Honoring our veterans and military personnel (week 2)
“The more we sweat in peace the less we bleed in war.”
-Vijaya Lakshmi Pandit
How did Veterans Day come about? U.S. President Woodrow Wilson first proclaimed Armistice Day for November 11, 1919. In proclaiming the holiday, he said “To us in America, the reflections of Armistice Day will be filled with solemn pride in the heroism of those who died in the country’s service and with gratitude for the victory, both because of the thing from which it has freed us and because of the opportunity it has given America to show her sympathy with peace and justice in the councils of the nations.” The United States Congress passed a concurrent resolution seven years later on June 4, 1926, requesting that President Calvin Coolidge issue another proclamation to observe November 11 with appropriate ceremonies. A Congressional Act (52 Stat. 351; 5 U.S. Code, Sec. 87a) approved May 13, 1938, made the 11th of November in each year a legal holiday: “a day to be dedicated to the cause of world peace and to be thereafter celebrated and known as ‘Armistice Day’.”
In 1945, World War II veteran Raymond Weeks from Birmingham, Alabama, had the idea to expand Armistice Day to celebrate all veterans, not just those who died in World War I. Weeks led a delegation to Gen. Dwight Eisenhower, who supported the idea of National Veterans Day. Weeks led the first national celebration in 1947 in Alabama and annually until his death in 1985. President Reagan honored Weeks at the White House with the Presidential Citizenship Medal in 1982 as the driving force for the national holiday. Elizabeth Dole, who prepared the briefing for President Reagan, determined Weeks as the “Father of Veterans Day.”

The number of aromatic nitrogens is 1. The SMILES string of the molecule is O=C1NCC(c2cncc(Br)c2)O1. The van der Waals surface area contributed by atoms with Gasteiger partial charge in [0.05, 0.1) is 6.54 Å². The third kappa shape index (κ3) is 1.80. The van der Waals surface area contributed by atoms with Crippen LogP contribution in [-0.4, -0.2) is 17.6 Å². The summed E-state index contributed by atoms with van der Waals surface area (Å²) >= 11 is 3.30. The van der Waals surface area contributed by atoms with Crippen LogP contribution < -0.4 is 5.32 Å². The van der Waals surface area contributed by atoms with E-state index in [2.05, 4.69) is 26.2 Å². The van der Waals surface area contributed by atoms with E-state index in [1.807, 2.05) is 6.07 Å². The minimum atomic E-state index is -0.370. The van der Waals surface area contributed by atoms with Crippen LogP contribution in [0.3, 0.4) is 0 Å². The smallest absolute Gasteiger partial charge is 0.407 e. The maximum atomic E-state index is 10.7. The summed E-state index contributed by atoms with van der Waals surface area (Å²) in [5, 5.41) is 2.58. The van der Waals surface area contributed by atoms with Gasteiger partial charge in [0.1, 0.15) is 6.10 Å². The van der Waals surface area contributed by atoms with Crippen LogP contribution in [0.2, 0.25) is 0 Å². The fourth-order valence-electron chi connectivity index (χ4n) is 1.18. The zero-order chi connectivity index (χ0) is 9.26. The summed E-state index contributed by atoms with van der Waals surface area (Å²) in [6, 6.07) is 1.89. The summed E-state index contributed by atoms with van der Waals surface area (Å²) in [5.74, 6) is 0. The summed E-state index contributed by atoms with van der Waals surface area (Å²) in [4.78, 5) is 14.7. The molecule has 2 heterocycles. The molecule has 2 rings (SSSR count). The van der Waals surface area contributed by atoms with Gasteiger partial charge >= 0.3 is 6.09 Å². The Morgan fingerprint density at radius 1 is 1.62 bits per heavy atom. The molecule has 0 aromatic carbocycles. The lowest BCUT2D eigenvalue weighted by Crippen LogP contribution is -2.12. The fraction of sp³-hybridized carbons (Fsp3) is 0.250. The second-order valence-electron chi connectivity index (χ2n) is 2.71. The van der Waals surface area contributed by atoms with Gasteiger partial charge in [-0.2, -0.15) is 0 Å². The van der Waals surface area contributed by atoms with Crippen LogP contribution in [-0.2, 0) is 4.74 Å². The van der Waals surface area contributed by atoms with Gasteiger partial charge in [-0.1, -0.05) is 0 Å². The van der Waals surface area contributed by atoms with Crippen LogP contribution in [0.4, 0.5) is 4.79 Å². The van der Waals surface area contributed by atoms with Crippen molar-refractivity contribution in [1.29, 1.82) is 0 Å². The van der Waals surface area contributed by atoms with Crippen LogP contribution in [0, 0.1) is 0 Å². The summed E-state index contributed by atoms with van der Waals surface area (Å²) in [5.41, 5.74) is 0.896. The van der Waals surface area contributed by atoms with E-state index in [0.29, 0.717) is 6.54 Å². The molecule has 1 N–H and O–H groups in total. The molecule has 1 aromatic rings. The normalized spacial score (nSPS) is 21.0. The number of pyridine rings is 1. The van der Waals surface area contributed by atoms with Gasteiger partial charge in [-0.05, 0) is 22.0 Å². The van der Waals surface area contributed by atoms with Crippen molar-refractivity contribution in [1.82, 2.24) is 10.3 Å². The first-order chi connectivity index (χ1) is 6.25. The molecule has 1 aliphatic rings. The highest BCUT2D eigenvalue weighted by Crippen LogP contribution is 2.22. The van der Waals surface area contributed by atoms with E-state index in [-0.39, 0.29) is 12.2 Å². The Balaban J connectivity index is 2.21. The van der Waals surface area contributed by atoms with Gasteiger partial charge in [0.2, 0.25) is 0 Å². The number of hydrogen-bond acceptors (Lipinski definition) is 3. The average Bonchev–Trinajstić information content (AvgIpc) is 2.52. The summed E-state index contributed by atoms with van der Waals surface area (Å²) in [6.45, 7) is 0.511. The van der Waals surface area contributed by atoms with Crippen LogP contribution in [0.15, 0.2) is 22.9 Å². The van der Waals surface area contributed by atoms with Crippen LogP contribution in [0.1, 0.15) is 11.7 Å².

U.S. Representative Ed Rees from Emporia, Kansas, presented a bill establishing the holiday through Congress. President Dwight Eisenhower, also from Kansas, signed the bill into law on May 26, 1954. Congress amended this act on June 1, 1954, replacing “Armistice” with “Veterans,” and it has been known as Veterans Day since.
Monday, November 11, 2013 is observed as Veterans Day – a National Holiday. Be sure to thank a veteran you know or an active military personnel for their tireless and sacrificial service to the United States of America.
Next Week: Ways to Support our Troops
The writer does not assume responsibility in any way for readers’ efforts to apply or utilize information or recommendations made in these articles, as they may not be necessarily appropriate for every situation to which they may refer. Rather, the objective is strictly informative and educational. If you would like to contact Rev. Lester, write to her c/o P.O. Box 121, Brookfield, WI. 53008.